After seven years, when the witnesses did appear in the court, they couldn’t identify Irpa, Punem and Midiyam. None of them could place any of the accused men near the site of the attack either.

“I have never been involved with the Naxals, yet I had to spend seven and a half years of my life in jail,” said Irpa. “After my arrest, my wife gave birth to our son who passed away about a month later. Had I not been in jail, I probably could have saved him.”

Adivasis wait for their jailed family members to be brought to the Dantewada court.
Adivasis wait for their jailed family members to be brought to the Dantewada court. Prateek Goyal

There are several cases where innocent Adivasis have been imprisoned for years merely because they shared the same first name as a suspected Maoist.

Take the case of Raju Pugdu, 62, of Kilam village in Bastar’s Narayanpur district.

On March 9, 2007, a woman named Asha Devi was murdered at her home in Chotedongar, Narayanpur. The police claimed she had been killed by a group of 17 alleged Naxals, and arrested them all except the suspected leader, one Raju Vuddi Morya.

After a trial in the sessions court of Kondangaon, 13 of the arrested men were freed in November 2007, one in March 2008, and the other two in July 2013. Raju Vuddi Morya wasn’t found, and a permanent warrant was issued for his arrest.

This warrant would wreck the life of Raju Pugdu. The police mistook him for Raju Vuddi Morya and arrested him in September 2016. In the Kondagaon court, Raju Pugdu protested that he wasn’t the person named in the FIR. His father’s name was Pugdu, he explained, while the father’s name of the person the police were looking for was Vuddi Morya. His protestations fell on deaf ears and his case was transferred to the NIA court in Jagdalpur.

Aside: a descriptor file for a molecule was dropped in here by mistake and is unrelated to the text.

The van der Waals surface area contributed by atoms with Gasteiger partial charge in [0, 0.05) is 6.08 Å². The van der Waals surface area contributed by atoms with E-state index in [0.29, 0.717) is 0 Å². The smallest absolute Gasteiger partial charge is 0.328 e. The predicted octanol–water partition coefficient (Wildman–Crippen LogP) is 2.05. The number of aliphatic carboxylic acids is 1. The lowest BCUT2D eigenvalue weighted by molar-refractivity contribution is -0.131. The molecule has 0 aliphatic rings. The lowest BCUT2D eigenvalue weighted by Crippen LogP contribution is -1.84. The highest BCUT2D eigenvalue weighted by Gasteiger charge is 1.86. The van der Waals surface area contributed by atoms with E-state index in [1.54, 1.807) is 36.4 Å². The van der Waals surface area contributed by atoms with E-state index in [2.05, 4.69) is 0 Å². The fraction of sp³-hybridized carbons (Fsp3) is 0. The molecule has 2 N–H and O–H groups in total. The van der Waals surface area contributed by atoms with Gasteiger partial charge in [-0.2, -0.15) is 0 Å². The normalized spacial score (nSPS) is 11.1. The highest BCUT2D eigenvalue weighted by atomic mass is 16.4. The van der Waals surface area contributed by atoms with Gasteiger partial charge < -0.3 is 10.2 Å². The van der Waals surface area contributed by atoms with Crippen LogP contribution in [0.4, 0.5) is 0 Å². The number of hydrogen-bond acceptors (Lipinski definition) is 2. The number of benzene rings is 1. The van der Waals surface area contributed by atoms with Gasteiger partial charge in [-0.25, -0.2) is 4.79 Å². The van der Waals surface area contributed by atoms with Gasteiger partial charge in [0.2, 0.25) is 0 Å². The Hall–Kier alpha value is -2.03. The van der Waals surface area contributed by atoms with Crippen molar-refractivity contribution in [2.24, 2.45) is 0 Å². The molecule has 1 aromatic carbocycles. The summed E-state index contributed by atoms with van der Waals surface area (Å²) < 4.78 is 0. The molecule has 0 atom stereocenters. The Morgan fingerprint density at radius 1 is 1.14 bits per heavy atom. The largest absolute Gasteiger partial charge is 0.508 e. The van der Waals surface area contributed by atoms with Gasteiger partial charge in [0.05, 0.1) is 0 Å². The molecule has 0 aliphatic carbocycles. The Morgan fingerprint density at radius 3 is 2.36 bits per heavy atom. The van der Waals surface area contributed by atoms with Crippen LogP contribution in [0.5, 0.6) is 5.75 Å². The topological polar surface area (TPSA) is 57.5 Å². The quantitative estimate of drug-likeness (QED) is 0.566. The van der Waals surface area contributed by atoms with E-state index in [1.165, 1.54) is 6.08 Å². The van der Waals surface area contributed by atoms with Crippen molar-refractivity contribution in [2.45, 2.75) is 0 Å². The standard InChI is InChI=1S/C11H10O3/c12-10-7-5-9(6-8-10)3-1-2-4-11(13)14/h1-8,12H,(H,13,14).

Raju Pugdu languished in the Jagdalpur Central Jail for more than two years without trial because the police claimed that documents related to the matter – FIR, chargesheet, records of other accused – had been lost.

He moved the Chhattisgarh High Court, which sent multiple summons to both the sessions court and the NIA court for original records of the case, to no avail. Finally, in February 2019, the high court released Raju Pugdu on bail.

“This is emblematic of cases where the NIA Act is used and the accused bears the burden of proving himself innocent. To be eligible for bail, the accused has to prove he was arrested on false charges,” argued Shikha Pandey, who represented Raju Pugdu in the high court. “This man languished in jail for two and a half years because of an old warrant. His bail was cancelled twice even though the warrant wasn’t for his arrest.”

Soni Sori, the noted Adivasi activist who lives in Gidam, said the security forces arresting villagers who share their name with a suspected Maoist wasn’t uncommon. “Among Adivasi communities, a lot of people have the same first name. In a village, you might find 10 people named Podiya, 10 called Mangal, 10 Budra. So, we add the father’s name to distinguish one from the other. This is the Adivasi naming tradition. These days, however, people are shunning Adivasi names because they fear they might be killed or arrested in lieu of a Naxal.”

Another tactic employed by the police to jail Adivasis is that they submit similar evidence, usually witness statements, in multiple cases.